The only thing wrong with Underscore’s hilarious ‘Ballad of Lefty & Crabbe’ is its inevitable ending

Production: The Understudy Theatre, Summer 2019
Reviewer/publication: Patrick O’Brien, Chicagoland Musical Theatre
(Click for original, if still hosted)

There’s a glaring issue with Underscore’s new comedy musical The Ballad of Lefty & Crabbe, and it occurs right at the end: it ends.

An even more grim realization follows: eventually, the production must close.

Contradicting thoughts, zinging back and forth in a vaudevillian badinage: Practical Brain knows the musical must eventually move on to conquer bigger houses, as it deserves, while Greedy Brain wants to put it all in your pocket and take it home for keepsies. And why not? The little toy theater they’ve set up at the Understudy on Clark make that seem plausible.

Penned by visiting Missourians Ben Auxier, Brian Huther and Seth Macchi, and directed by their cohort Rusty Sneary, this gag-a-second, mile-a-minute romp just goes to show that sometimes, the oldest jokes in the book are still in the book for a reason.

Speaking of old jokes, let’s meet Lefty & Crabbe (Kyle Ryan & Shea Pender) a Laurel and Hardy-esque vaudeville duo who wake up one day to find vaudeville’s gone kaput. So off to Tinseltown they go, nebbish assistant Gene (Huther again) in tow. Pre-Code Hollywood is of course a glamorous crazytown. It’s the sort of place where studio bigwigs keep blank rich-and-famous contracts on their person to whip out at any second; where agents have mastered double, triple, and quadruple-talk; where people have names like Mac Lloyd and Lolo Carmichael. Can they hack it without devolving into hacks? Can their friendship and old-timey craft endure in a town of fake smiles and hard noses?

One thing’s for sure: their journey is as mirthfully merciless as a Zucker-Abrahams-Zucker film. If you missed out on a joke, they got three more lined up: wordplay, slapstick, there’s something for everyone, boys and girls, and what was old is new again in the hands of this troupe. Best of all — and crucial, perhaps, for a musical devoted to taking the piss out of Movieland — it’s wrapped in honest appreciation and affection for the lost art of variety entertainment.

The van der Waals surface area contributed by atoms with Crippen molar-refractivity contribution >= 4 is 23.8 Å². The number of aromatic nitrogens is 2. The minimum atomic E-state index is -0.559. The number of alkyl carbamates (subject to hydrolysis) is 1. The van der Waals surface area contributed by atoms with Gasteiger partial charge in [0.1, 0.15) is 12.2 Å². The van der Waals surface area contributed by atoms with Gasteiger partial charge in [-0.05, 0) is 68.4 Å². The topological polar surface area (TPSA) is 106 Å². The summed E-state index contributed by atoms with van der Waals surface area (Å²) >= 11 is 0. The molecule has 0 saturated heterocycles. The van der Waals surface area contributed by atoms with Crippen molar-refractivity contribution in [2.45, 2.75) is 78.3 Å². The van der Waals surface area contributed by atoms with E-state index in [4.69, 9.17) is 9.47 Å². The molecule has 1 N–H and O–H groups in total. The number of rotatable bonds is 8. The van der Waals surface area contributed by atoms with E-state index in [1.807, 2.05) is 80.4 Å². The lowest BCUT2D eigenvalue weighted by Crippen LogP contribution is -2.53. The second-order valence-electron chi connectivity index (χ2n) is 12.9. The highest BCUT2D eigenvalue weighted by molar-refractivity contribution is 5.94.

Just as much music rolls off the line as jokes — bedevilin’ jazz, tongue twisters, plaintive ballads and rinky-dink pastiches of old film ditties treacly enough to send the Good Ship Lollipop into a tailspin. All presided over by Annabel Revak on solo piano, just as it should.

Going forward, the piece will likely face the prospect of scaling up, of making the material more accommodating to bigger spaces. It’s vaudeville, after all, and everyone wants to play the Palace. A smidge bigger, perhaps, but one piano and a tiny stage crammed with actors running hither and thither is just right. Getting this intimate in a music theater setting with such personalities is also vaudeville, after all.

And such personalities — Underscore’s got some regular shtickmeisters on their hands. Ryan and Pender are note-perfect as the kindly oaf and uptight prig, ably abetted by their (literally) fast-talking agent (Mike Ott, the fastest mouth in storefront) and Elisabeth del Toro who grounds things in some sanity as Lolo, the peroxide blonde with an honest heart.

Supposedly, there’s a fair amount of improvising, too — no two shows may be the same. They’ve got the inventive cast for it, and that’s all the incentive anyone needs to make repeat visits. The show may end, and the production may end eventually, but lap it up and yuck it up while you can before Lefty & Crabbe go west again.